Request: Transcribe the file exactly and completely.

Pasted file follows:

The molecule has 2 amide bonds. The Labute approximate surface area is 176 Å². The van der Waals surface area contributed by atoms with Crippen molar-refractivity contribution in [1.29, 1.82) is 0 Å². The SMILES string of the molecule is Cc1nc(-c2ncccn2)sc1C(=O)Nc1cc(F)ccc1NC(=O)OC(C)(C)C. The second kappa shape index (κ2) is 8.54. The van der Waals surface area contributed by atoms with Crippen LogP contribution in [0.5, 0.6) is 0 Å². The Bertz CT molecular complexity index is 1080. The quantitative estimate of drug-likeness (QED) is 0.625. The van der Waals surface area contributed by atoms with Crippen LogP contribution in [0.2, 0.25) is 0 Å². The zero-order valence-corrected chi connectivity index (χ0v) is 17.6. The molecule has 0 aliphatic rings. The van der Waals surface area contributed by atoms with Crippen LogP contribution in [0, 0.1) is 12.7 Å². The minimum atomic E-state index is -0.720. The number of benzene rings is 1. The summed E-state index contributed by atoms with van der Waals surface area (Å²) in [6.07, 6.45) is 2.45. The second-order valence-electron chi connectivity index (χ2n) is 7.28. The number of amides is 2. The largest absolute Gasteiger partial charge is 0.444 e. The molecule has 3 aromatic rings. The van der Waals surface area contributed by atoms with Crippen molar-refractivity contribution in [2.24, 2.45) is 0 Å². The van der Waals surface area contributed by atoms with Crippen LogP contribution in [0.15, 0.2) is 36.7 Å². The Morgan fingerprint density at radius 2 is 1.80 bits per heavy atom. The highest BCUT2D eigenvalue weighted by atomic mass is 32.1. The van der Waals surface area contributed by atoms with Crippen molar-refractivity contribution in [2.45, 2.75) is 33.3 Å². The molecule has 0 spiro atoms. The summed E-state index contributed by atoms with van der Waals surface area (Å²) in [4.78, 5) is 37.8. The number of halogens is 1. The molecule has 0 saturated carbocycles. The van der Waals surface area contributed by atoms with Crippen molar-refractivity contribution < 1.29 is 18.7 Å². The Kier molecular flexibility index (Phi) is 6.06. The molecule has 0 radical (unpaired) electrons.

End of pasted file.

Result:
The molecule has 2 amide bonds. The Labute approximate surface area is 176 Å². The van der Waals surface area contributed by atoms with Crippen molar-refractivity contribution in [1.29, 1.82) is 0 Å². The SMILES string of the molecule is Cc1nc(-c2ncccn2)sc1C(=O)Nc1cc(F)ccc1NC(=O)OC(C)(C)C. The second kappa shape index (κ2) is 8.54. The van der Waals surface area contributed by atoms with Crippen LogP contribution in [0.5, 0.6) is 0 Å². The Bertz CT molecular complexity index is 1080. The quantitative estimate of drug-likeness (QED) is 0.625. The van der Waals surface area contributed by atoms with Crippen LogP contribution in [0.2, 0.25) is 0 Å². The zero-order valence-corrected chi connectivity index (χ0v) is 17.6. The molecule has 0 aliphatic rings. The van der Waals surface area contributed by atoms with Crippen LogP contribution in [0, 0.1) is 12.7 Å². The minimum atomic E-state index is -0.720. The number of benzene rings is 1. The summed E-state index contributed by atoms with van der Waals surface area (Å²) in [6.07, 6.45) is 2.45. The second-order valence-electron chi connectivity index (χ2n) is 7.28. The number of amides is 2. The largest absolute Gasteiger partial charge is 0.444 e. The molecule has 3 aromatic rings. The van der Waals surface area contributed by atoms with Crippen molar-refractivity contribution in [2.24, 2.45) is 0 Å². The van der Waals surface area contributed by atoms with Crippen LogP contribution in [0.15, 0.2) is 36.7 Å². The Morgan fingerprint density at radius 2 is 1.80 bits per heavy atom. The highest BCUT2D eigenvalue weighted by atomic mass is 32.1. The van der Waals surface area contributed by atoms with Crippen molar-refractivity contribution in [2.45, 2.75) is 33.3 Å². The molecule has 0 spiro atoms. The summed E-state index contributed by atoms with van der Waals surface area (Å²) in [4.78, 5) is 37.8. The number of halogens is 1. The molecule has 0 saturated carbocycles. The van der Waals surface area contributed by atoms with Crippen molar-refractivity contribution < 1.29 is 18.7 Å². The Kier molecular flexibility index (Phi) is 6.06. The molecule has 0 radical (unpaired) electrons.